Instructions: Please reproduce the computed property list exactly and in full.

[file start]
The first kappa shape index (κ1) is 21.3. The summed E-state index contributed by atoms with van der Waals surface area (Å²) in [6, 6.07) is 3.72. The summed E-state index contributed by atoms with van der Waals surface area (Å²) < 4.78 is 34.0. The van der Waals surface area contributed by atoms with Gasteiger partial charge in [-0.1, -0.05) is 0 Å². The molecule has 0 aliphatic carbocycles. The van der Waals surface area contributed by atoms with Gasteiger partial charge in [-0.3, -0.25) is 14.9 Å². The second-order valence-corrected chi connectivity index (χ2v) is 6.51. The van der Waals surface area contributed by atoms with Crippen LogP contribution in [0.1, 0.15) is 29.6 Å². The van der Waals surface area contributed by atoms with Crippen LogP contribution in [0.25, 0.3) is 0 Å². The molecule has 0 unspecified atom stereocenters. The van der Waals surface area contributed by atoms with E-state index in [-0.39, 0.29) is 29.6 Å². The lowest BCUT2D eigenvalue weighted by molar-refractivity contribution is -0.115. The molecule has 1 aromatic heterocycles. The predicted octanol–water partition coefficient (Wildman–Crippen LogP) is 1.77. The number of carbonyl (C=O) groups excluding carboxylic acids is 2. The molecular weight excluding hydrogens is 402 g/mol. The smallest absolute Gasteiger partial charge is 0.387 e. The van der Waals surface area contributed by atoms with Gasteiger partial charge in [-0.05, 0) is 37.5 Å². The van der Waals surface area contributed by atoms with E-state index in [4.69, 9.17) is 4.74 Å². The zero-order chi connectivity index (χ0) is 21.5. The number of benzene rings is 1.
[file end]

The first kappa shape index (κ1) is 21.3. The summed E-state index contributed by atoms with van der Waals surface area (Å²) in [6, 6.07) is 3.72. The summed E-state index contributed by atoms with van der Waals surface area (Å²) < 4.78 is 34.0. The van der Waals surface area contributed by atoms with Gasteiger partial charge in [-0.1, -0.05) is 0 Å². The molecule has 0 aliphatic carbocycles. The van der Waals surface area contributed by atoms with Gasteiger partial charge in [-0.3, -0.25) is 14.9 Å². The second-order valence-corrected chi connectivity index (χ2v) is 6.51. The van der Waals surface area contributed by atoms with Crippen LogP contribution in [0.1, 0.15) is 29.6 Å². The van der Waals surface area contributed by atoms with Crippen LogP contribution in [0.25, 0.3) is 0 Å². The molecule has 0 unspecified atom stereocenters. The van der Waals surface area contributed by atoms with E-state index in [-0.39, 0.29) is 29.6 Å². The lowest BCUT2D eigenvalue weighted by molar-refractivity contribution is -0.115. The molecule has 1 aromatic heterocycles. The predicted octanol–water partition coefficient (Wildman–Crippen LogP) is 1.77. The number of carbonyl (C=O) groups excluding carboxylic acids is 2. The molecular weight excluding hydrogens is 402 g/mol. The smallest absolute Gasteiger partial charge is 0.387 e. The van der Waals surface area contributed by atoms with Gasteiger partial charge in [-0.05, 0) is 37.5 Å². The van der Waals surface area contributed by atoms with E-state index in [4.69, 9.17) is 4.74 Å². The zero-order chi connectivity index (χ0) is 21.5. The number of benzene rings is 1.